Four years since its genesis, the Walking Wednesday program at Stevenson Elementary School continues to grow in popularity among students and parents.
Each Wednesday, students are encouraged to walk to school rather than being driven.
"We're a walking community, so it just made sense to try to take advantage of that and get more kids to walk to school," said Sandra Binning, who leads the Stevenson PTO's Walking Wednesday committee.
The program began in fall 2014 with about 50 students participating each Wednesday, Binning said.
"Since then, it's grown every year to where we're having more than 200 students walking to school on Wednesdays this year," she said.
The original concept in 2014 was to create a "walking bus" each Wednesday that students and their parents could "board" as the route continued near their homes on the way to school, Binning said.
"It was difficult to coordinate because people leave at different times, and it just evolved naturally that students and families who live on the same street started walking together," she said.
"We have people on different streets, like Oxley or Mulford Road, who have created their own little walking group," Binning said.
The Walking Wednesday program is being held through October and will take a break once the weather turns colder before resuming in the spring, she said.
Students are provided with laminated cards they can have punched as they arrive on foot at school each Wednesday.
"If they get their card punched eight times, they earn a prize," Binning said.
Aside from the health benefits, other positive results follow when students walk to school, she said.
"There are a lot of parents who are taking the time to walk with their children," Binning said.
"It allows parents to have some quality time with their children, to talk about things or just explore the world around them as they walk to school.
"I think most people find that if they drive their children to school, especially in a small community like Grandview, it's such a short drive that you're not even talking to each other while you're driving," she said. "You're listening to the radio or making a call on your cellphone and the kids might be looking at their own devices."
Beau Hoy walks each Wednesday from his family's West First Avenue home with his daughters Ele, 6, who is in first grade, and Abby, 4, who's enrolled in pre-kindergarten. Their dog, Frankie, joins them, too.
"It's a lot more relaxing than driving them to school," Hoy said. "We have a chance to see our neighbors and look at the Halloween decorations. It's some nice family time."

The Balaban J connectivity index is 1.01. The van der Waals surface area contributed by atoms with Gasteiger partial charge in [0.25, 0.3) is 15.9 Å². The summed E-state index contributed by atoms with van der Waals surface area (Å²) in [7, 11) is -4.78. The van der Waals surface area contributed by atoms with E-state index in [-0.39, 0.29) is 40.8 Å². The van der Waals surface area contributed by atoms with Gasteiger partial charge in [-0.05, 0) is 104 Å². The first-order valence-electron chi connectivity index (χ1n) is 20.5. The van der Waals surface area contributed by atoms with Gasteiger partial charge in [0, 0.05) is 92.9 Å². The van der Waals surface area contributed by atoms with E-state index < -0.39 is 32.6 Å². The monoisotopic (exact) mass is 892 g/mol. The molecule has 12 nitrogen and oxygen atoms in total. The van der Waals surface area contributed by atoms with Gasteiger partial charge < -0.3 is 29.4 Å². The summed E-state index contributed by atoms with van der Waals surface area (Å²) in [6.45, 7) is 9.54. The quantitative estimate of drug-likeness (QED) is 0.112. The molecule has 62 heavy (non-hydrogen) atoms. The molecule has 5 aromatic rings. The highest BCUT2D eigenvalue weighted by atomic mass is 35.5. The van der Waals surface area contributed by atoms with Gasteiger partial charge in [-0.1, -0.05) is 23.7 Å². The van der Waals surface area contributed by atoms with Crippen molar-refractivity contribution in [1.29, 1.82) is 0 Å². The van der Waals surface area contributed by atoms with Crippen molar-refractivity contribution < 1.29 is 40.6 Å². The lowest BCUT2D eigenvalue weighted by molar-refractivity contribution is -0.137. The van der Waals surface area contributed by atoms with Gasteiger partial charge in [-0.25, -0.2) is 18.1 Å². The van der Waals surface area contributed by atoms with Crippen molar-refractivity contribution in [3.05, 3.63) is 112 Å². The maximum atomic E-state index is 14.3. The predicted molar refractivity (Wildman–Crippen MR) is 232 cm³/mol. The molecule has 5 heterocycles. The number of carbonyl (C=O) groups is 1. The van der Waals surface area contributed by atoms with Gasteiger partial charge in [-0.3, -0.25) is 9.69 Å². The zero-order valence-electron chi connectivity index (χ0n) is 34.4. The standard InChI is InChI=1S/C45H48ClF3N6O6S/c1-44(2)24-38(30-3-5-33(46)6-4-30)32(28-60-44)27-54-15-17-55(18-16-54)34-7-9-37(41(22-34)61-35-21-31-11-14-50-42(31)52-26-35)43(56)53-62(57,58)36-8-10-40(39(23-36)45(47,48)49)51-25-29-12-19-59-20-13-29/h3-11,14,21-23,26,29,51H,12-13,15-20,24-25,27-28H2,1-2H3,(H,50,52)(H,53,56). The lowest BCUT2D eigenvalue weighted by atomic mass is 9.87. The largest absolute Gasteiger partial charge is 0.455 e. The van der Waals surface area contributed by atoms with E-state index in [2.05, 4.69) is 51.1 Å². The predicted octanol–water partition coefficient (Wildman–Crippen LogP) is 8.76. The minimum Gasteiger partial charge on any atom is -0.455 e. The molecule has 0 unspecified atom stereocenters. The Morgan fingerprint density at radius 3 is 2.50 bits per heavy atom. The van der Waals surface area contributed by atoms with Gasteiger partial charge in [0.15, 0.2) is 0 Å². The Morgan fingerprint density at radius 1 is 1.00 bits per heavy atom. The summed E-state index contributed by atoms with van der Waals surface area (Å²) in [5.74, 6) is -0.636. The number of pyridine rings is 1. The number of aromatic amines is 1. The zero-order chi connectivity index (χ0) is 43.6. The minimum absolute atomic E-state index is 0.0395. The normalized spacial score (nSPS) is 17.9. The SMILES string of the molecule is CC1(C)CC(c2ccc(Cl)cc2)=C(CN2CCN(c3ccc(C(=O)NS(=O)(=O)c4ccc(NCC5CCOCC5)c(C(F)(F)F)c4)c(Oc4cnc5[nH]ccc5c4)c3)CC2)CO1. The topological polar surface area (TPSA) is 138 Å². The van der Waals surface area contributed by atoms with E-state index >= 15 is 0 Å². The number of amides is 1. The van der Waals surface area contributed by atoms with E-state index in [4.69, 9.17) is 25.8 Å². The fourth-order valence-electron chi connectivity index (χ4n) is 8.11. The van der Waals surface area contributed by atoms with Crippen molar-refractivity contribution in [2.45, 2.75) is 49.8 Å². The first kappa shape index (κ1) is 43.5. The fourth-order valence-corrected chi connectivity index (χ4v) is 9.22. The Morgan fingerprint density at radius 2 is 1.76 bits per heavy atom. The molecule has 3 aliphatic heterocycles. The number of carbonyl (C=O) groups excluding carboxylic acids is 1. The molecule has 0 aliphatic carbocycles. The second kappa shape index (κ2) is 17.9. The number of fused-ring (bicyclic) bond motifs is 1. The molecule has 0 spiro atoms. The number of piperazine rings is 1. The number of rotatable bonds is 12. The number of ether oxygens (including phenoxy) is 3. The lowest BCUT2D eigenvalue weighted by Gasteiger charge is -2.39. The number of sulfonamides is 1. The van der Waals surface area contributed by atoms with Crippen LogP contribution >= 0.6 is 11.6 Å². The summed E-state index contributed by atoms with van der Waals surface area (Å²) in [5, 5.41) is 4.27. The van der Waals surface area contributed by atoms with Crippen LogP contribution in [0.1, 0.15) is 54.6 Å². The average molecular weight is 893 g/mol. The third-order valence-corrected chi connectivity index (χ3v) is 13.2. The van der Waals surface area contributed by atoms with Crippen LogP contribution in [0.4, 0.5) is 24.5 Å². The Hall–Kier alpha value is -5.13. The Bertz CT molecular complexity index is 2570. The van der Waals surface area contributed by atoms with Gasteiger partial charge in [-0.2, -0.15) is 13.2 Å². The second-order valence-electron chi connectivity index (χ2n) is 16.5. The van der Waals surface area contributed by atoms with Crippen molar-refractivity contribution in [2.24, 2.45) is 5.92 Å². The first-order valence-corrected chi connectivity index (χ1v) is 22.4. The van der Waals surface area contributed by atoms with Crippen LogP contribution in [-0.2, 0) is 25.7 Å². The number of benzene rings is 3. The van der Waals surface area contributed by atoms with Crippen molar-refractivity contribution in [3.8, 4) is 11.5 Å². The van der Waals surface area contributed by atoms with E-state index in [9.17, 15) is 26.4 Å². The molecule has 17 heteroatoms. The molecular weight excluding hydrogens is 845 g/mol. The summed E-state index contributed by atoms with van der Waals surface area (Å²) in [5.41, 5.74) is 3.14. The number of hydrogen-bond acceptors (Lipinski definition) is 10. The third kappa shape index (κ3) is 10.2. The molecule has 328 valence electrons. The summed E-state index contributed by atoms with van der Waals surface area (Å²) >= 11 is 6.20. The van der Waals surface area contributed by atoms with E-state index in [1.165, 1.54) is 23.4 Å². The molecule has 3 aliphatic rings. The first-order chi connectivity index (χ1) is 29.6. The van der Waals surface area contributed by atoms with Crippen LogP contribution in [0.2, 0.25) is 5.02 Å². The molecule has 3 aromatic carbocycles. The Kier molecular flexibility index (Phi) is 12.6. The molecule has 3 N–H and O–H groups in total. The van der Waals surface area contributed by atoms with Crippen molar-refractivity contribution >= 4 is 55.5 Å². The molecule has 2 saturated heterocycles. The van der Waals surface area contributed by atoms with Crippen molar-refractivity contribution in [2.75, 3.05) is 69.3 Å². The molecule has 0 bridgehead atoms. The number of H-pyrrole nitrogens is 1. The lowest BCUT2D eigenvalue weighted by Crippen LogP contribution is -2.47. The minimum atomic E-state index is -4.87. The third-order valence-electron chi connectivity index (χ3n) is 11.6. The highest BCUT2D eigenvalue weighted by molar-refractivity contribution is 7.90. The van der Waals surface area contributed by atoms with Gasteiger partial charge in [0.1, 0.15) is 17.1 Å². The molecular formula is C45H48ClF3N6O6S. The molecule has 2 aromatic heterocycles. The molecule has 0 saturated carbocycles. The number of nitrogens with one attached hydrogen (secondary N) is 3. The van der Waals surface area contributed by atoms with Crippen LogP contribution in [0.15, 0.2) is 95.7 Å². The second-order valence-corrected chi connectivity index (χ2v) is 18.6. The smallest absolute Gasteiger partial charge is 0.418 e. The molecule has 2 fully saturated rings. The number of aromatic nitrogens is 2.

Brad Tipple walked last Wednesday with his children, Griffin, 6, a kindergarten student, and Grayson, 2.
"We live near the high school, and it's a nice walk to Stevenson," Tipple said. "It's good to stretch your legs to start the day and get some fresh air in your lungs."
The walk to school gives students a chance to blow off some steam before they arrive, Binning said.
"They get that pent-up energy out of their system, and they're ready to learn when they get to school," she said.
Walking to school also helps youngsters learn safety lessons, Binning said.
"Parents can talk to their kids about how to use crosswalks and to follow the crossing guards and not to jaywalk," she said. "They can apply their safe-walking skills wherever they go, whether it's to the pool, the park or their friend's house."
The Oct. 10 Walking Wednesday coincided with two special events.
The second Wednesday of October is set aside for National Walk to School Day, which encourages students nationwide to walk to school.
The K-3 and 4-8 PTOs also held a Moveathon, the culmination of a fundraising effort that ran Sept. 28 to Oct. 10.
"The Moveathon replaced the wrapping-paper sale we used to hold as one of our major fundraisers," Binning said. "We were looking for something that would be a little more fun and dynamic."
Students solicited donations for the PTO, and everyone who turned in at least one donation was eligible to win prizes.
On Oct. 10, each homeroom walked a designated route in the afternoon, Binning said. For Stevenson students, the route involved laps around Pierce Field.
Students at Edison Intermediate/Larson Middle School also participated in a cardio workout at Bobcat Field.
A generation of students has proceeded through third grade with the Walking Wednesdays initiative in place, Binning said.
"They are getting used to the idea of walking to school, and I think we'll see that translate to more students choosing to walk to school as they start attending Edison/Larson," she said.